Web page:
The online meeting beat a target to raise $7.4 million to provide vaccines at a much reduced cost to 300 million children worldwide over the next five years.
More than 50 countries took part as well as individuals such as billionaire philanthropist Bill Gates, whose foundation pledged $1.6 billion.
Gavi also launched a new initiative to purchase potential COVID-19 vaccines, scale-up production and support delivery to developing nations, which raised $567 million in seed money.
"Together, we rise to fulfil the greatest shared endeavour of our lifetimes -- the triumph of humanity over disease," said British Prime Minister Boris Johnson, who hosted the summit.
"Today we make the choice to unite, to forge a path of global cooperation."
Scientists around the world are racing to develop and test a coronavirus vaccine and United Nations Secretary General Antonio Guterres said it must be available to everyone.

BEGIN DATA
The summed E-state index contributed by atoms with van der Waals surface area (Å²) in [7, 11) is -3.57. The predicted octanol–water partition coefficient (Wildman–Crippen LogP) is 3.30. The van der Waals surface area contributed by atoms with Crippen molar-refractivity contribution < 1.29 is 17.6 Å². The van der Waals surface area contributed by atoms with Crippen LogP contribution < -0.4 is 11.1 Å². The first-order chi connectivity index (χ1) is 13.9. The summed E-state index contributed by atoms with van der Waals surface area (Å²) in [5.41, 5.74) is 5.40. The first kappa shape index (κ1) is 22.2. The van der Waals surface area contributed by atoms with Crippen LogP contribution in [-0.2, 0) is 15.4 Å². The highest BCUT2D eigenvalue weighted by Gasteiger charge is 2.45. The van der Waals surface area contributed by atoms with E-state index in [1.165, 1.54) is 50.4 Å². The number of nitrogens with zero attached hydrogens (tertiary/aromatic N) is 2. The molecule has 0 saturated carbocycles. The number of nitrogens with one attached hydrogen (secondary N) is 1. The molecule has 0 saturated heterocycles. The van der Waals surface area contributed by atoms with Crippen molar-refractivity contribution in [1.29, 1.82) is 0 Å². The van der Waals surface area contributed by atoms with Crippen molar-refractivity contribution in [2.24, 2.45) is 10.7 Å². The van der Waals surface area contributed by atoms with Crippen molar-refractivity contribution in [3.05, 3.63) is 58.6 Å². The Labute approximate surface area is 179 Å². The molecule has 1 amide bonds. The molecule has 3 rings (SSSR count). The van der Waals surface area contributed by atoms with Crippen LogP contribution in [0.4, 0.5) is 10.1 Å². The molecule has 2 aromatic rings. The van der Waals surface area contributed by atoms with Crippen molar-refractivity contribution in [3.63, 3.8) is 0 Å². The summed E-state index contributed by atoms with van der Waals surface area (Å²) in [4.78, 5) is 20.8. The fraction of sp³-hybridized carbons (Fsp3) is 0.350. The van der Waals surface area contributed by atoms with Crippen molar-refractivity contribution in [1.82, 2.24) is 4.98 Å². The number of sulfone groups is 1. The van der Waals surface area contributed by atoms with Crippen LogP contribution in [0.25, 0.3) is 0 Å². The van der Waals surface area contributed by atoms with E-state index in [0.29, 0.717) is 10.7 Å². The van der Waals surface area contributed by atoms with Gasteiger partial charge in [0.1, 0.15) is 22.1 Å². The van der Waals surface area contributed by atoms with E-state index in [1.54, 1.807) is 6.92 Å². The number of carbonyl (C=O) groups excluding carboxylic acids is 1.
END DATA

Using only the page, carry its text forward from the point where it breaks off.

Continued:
"A vaccine must be seen as a global public good -- a people's vaccine, which a growing number of world leaders are calling for," he said in a video message.
There needs to be "global solidarity to ensure that every person, everywhere, has access".
The pandemic has exposed new ruptures in international cooperation, notably with US President Donald Trump's decision to pull out of the World Health Organization (WHO).
But Gavi chief executive Seth Berkley insisted there must be a "global perspective".
"At the end of the day, if you have large outbreaks of COIVD anywhere in the world, it threatens the world," he said.